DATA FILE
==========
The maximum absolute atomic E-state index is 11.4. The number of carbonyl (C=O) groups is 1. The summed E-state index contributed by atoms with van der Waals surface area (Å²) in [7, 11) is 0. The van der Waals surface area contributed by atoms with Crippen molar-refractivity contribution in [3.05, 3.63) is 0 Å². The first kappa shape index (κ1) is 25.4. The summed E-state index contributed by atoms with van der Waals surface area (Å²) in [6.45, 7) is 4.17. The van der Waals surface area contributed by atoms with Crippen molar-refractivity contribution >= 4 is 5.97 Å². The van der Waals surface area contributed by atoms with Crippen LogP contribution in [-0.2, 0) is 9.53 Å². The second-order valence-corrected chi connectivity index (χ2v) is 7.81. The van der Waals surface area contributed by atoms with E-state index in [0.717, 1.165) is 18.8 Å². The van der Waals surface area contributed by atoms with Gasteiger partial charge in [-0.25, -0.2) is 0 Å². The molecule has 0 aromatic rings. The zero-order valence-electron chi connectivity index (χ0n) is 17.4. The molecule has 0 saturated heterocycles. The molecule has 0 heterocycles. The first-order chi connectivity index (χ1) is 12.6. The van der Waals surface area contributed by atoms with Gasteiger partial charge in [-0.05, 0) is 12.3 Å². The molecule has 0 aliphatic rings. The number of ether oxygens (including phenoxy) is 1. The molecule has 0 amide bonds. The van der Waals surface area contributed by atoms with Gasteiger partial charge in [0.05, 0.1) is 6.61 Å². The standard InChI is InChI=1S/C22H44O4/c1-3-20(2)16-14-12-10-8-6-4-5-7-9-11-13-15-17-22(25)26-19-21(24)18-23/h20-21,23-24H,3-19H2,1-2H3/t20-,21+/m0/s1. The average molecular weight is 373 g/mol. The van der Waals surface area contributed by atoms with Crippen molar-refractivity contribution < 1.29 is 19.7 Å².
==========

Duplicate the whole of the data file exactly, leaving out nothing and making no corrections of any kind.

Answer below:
The maximum absolute atomic E-state index is 11.4. The number of carbonyl (C=O) groups is 1. The summed E-state index contributed by atoms with van der Waals surface area (Å²) in [7, 11) is 0. The van der Waals surface area contributed by atoms with Crippen molar-refractivity contribution in [3.05, 3.63) is 0 Å². The first kappa shape index (κ1) is 25.4. The summed E-state index contributed by atoms with van der Waals surface area (Å²) in [6.45, 7) is 4.17. The van der Waals surface area contributed by atoms with Crippen molar-refractivity contribution >= 4 is 5.97 Å². The van der Waals surface area contributed by atoms with Crippen LogP contribution in [-0.2, 0) is 9.53 Å². The second-order valence-corrected chi connectivity index (χ2v) is 7.81. The van der Waals surface area contributed by atoms with E-state index in [0.717, 1.165) is 18.8 Å². The van der Waals surface area contributed by atoms with Gasteiger partial charge in [-0.25, -0.2) is 0 Å². The molecule has 0 aromatic rings. The zero-order valence-electron chi connectivity index (χ0n) is 17.4. The molecule has 0 saturated heterocycles. The molecule has 0 heterocycles. The first-order chi connectivity index (χ1) is 12.6. The van der Waals surface area contributed by atoms with Gasteiger partial charge in [-0.05, 0) is 12.3 Å². The molecule has 0 aliphatic rings. The number of ether oxygens (including phenoxy) is 1. The molecule has 0 amide bonds. The van der Waals surface area contributed by atoms with Gasteiger partial charge in [0.05, 0.1) is 6.61 Å². The standard InChI is InChI=1S/C22H44O4/c1-3-20(2)16-14-12-10-8-6-4-5-7-9-11-13-15-17-22(25)26-19-21(24)18-23/h20-21,23-24H,3-19H2,1-2H3/t20-,21+/m0/s1. The average molecular weight is 373 g/mol. The van der Waals surface area contributed by atoms with Crippen molar-refractivity contribution < 1.29 is 19.7 Å².